April 20, 2024

Bigbangin Pyongyang

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Job Information About Resort Work in Japan

If you’re thinking about working in Resorts in Japan, there are some important details about the jobs that you should definitely take into consideration before you apply. This article details everything you need to know about the jobs:

1. Hours / Salary

Most Resort work staff in Japan have a 44-48hr/week schedule (about 190 hours per month). Basic working hours are 8 hours daily between 8am – 5pm, however depending on the work it could be 1 hour either side of these times as well. As Japanese companies pay on a monthly basis, you’ll receive a salary of approx. ¥90,000 after tax per month (Before meal deductions – approx. 300yen per meal per day). Overtime work (10pm – 5am) is paid at 125% of hourly wages (and is expected during busy periods). All Resort work staff are covered by Japanese “Rousai” Work Insurance while on the job.
NOTE: monthly income varies depending on your working hours.

2. Benefits

Accommodation is provided completely FREE by the Resorts. Ski Resort staff also receive FREE Season ski-passes, to give you free reign on the slopes! Plus, Resort work in Japan is a perfect opportunity to learn Japanese. Regardless of which position you work in, you’ll be surrounded by Japanese friends / co-workers every day, so you’ll have A LOT of time to improve. If you make a little effort, you’ll easily reach a conversational level while you’re there.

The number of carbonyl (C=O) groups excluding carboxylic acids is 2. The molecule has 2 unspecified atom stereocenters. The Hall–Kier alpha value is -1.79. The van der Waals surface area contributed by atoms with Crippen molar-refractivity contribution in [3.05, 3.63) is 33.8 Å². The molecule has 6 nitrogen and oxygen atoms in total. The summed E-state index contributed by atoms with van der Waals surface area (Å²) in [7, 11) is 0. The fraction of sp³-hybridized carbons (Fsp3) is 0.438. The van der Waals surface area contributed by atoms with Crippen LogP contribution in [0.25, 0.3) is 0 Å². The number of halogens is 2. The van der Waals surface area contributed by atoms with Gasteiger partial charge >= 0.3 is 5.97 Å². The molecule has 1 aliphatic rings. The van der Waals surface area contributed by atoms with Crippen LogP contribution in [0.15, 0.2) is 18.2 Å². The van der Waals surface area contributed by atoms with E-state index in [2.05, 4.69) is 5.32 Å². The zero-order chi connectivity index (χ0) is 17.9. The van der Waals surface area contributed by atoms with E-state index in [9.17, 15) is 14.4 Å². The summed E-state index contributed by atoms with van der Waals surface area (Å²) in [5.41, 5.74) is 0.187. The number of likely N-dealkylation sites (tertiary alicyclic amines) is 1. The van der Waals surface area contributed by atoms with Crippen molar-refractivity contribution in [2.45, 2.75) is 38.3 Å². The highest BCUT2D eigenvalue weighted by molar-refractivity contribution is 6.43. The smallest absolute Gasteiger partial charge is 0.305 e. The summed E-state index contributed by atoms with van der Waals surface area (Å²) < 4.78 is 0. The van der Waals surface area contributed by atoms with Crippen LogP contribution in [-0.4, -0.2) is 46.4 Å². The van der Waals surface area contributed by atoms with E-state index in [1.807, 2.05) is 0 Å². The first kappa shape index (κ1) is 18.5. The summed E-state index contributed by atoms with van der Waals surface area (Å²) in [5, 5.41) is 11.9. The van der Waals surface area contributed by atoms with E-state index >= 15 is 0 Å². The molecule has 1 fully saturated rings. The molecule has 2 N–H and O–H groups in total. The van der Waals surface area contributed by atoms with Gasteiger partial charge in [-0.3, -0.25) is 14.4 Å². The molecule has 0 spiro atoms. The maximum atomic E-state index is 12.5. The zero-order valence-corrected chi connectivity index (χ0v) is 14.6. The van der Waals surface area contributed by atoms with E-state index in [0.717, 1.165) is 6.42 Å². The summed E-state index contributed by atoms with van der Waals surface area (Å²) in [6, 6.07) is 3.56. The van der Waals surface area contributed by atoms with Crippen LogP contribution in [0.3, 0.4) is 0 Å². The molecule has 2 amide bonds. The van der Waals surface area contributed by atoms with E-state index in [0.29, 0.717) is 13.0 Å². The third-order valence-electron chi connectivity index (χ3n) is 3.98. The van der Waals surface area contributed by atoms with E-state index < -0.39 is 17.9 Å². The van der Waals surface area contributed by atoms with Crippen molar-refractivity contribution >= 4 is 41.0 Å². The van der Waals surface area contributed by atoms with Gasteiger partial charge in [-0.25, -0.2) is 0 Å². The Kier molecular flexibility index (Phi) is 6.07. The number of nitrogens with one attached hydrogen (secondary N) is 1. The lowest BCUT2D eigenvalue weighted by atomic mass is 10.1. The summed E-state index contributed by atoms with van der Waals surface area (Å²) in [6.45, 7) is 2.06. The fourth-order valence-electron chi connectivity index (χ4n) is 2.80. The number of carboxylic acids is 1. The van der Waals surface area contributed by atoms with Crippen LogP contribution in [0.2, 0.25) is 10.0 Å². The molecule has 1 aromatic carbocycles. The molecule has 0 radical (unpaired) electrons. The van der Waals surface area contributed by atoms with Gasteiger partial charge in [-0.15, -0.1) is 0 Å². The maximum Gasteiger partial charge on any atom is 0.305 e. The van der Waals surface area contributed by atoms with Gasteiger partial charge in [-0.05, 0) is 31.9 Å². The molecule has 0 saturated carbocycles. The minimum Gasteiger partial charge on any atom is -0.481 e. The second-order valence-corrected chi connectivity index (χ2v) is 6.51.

3. Busy Periods

During the busiest times of year at Resorts (Xmas / New Year’s Break for Ski Resorts, Jul-Aug University Vacation for Summer Resorts), you’ll be expected to work overtime. During this period, please accept that you may not have much free time (in some cases, staff have to work around 10 days in a row!). After the busy period though, things quieten down a lot, and you’ll have around 6-7 days-off a month. Rest assured – by the end of your Resort work in Japan, you’ll have enough great memories to last a lifetime!

Try to look at the busy period on the positive side – it’s a fantastic opportunity to: a) Learn Japanese, speaking with your co-workers all day on the job, b) Make new friends at work and afterwards, relaxing and chatting in your dorms, and c) After the busy period ends, you’ll have a sizeable paycheck, so you can go out and live it up a little!

4. Uniforms

Uniforms will be organised by Resorts for all staff. You may be required to bring your own shoes, stockings, skirt/pants or white shirt.

5. Qualifications

Besides a First-Aid certificate for Ski Patrol, no qualifications are required for Resort work in Japan. Ski Instructors without any experience may be restricted to teaching beginner and intermediate lessons. Of course, any qualifications you may have will be advantageous when applying for a position.